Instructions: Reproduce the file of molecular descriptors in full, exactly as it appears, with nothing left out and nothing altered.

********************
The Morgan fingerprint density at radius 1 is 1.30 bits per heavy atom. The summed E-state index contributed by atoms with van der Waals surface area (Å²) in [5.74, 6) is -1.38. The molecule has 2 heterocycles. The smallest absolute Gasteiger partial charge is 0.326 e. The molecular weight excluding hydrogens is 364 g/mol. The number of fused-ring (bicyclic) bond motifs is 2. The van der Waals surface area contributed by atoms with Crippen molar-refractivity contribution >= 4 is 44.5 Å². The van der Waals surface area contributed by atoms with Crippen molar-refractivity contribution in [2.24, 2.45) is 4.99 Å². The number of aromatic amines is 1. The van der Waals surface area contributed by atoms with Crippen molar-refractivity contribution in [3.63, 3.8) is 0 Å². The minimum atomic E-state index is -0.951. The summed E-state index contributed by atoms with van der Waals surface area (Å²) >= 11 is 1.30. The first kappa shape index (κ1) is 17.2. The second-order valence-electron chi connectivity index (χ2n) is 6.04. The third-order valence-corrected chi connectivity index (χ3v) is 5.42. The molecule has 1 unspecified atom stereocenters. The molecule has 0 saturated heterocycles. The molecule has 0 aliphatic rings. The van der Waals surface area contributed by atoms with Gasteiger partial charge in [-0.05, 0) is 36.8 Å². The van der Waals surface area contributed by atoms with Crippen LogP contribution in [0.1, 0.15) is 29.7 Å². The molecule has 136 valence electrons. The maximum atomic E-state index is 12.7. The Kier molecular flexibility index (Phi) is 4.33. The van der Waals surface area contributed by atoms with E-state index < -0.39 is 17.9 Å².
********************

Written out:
The Morgan fingerprint density at radius 1 is 1.30 bits per heavy atom. The summed E-state index contributed by atoms with van der Waals surface area (Å²) in [5.74, 6) is -1.38. The molecule has 2 heterocycles. The smallest absolute Gasteiger partial charge is 0.326 e. The molecular weight excluding hydrogens is 364 g/mol. The number of fused-ring (bicyclic) bond motifs is 2. The van der Waals surface area contributed by atoms with Crippen molar-refractivity contribution >= 4 is 44.5 Å². The van der Waals surface area contributed by atoms with Crippen molar-refractivity contribution in [2.24, 2.45) is 4.99 Å². The number of aromatic amines is 1. The van der Waals surface area contributed by atoms with Crippen molar-refractivity contribution in [3.63, 3.8) is 0 Å². The minimum atomic E-state index is -0.951. The summed E-state index contributed by atoms with van der Waals surface area (Å²) >= 11 is 1.30. The first kappa shape index (κ1) is 17.2. The second-order valence-electron chi connectivity index (χ2n) is 6.04. The third-order valence-corrected chi connectivity index (χ3v) is 5.42. The molecule has 1 unspecified atom stereocenters. The molecule has 0 saturated heterocycles. The molecule has 0 aliphatic rings. The van der Waals surface area contributed by atoms with Gasteiger partial charge in [-0.05, 0) is 36.8 Å². The van der Waals surface area contributed by atoms with Crippen LogP contribution in [0.1, 0.15) is 29.7 Å². The molecule has 136 valence electrons. The maximum atomic E-state index is 12.7. The Kier molecular flexibility index (Phi) is 4.33. The van der Waals surface area contributed by atoms with E-state index < -0.39 is 17.9 Å².